Do you love letters? How about love letters? Then you'll probably love periodic letters from me about our mutual love of letters.
Alright. I think it’s high time Alpha products see the light of day outside my own closet.
Announcing the Alpha Styling Co. Inaugural Tee.
All proceeds of this Cotton Bureau exclusive Alpha signature label tee will go directly into funding production of the first commercially available offerings from the brand, which are already designed and virtually ready to be sent out for production.
All I need is a little help from you.
I came across Romain's amazing little "Loop Portraits" on Instagram this morning after Alexis Taieb (Tyrsa) reshared one of them. He's doing one a week (or more, it would seem recently, so be sure to follow him and watch the fun. Pretty great.
Romain's more serious and commercial photography is nothing short of incredible, too, so be sure to visit is site at www.romain-laurent.com as well.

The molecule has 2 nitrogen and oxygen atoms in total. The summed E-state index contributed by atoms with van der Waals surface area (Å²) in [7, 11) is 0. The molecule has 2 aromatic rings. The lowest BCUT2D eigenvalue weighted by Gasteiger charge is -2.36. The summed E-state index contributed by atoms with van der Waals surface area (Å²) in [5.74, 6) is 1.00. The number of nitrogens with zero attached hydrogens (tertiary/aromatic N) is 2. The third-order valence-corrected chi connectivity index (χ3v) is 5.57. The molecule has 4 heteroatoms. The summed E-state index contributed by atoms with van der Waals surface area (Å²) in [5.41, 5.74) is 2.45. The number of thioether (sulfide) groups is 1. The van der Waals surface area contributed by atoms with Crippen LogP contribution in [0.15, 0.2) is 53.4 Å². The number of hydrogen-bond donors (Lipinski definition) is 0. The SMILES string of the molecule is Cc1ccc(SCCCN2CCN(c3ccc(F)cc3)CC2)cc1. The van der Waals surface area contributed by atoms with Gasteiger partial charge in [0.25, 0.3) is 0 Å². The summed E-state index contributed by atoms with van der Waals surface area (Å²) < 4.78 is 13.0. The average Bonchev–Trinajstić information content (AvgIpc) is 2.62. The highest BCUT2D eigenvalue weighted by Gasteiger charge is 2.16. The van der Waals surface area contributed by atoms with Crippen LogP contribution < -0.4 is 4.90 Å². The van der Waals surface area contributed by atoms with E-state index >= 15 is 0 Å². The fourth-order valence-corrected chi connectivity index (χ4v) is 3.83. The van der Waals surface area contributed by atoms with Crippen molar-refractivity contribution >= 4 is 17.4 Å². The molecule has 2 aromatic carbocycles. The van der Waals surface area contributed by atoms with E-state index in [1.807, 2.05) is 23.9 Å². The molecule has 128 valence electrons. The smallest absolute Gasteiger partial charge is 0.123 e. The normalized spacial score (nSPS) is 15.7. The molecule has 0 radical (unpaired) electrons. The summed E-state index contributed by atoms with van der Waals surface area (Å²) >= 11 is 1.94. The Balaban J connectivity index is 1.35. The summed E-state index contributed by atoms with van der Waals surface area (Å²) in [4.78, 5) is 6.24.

Someone linked me to this great little video directly after my Creative Mornings talk back in May that features a soundbite from Ira Glass set to some wonderful kinetic typography animation. I meant to share it then, but forgot until I saw my friend Megan Bowers tweet about it today.
In it, Ira talks about a lot of the same ideas I did regarding how hard it is to do something new. More importantly, how easy it is to feel like you want to just quit and try something else, when really, that's the point when you need to dig in, double down, and do a TON of work until you can't help but get better.
Lot of truth here.
A response to Dan Petty's tips for making your clients love you
The concept of assigning value to any kind of creative work may be an extremely daunting and scary thing to you. Let me tell you why that’s okay—it is for everyone else, too.
I get at least two or three emails each month with questions about pricing and quoting projects. This always kind of surprises me, because I don’t ever remember saying or doing anything to suggest I have asingle clue what I’m doing either.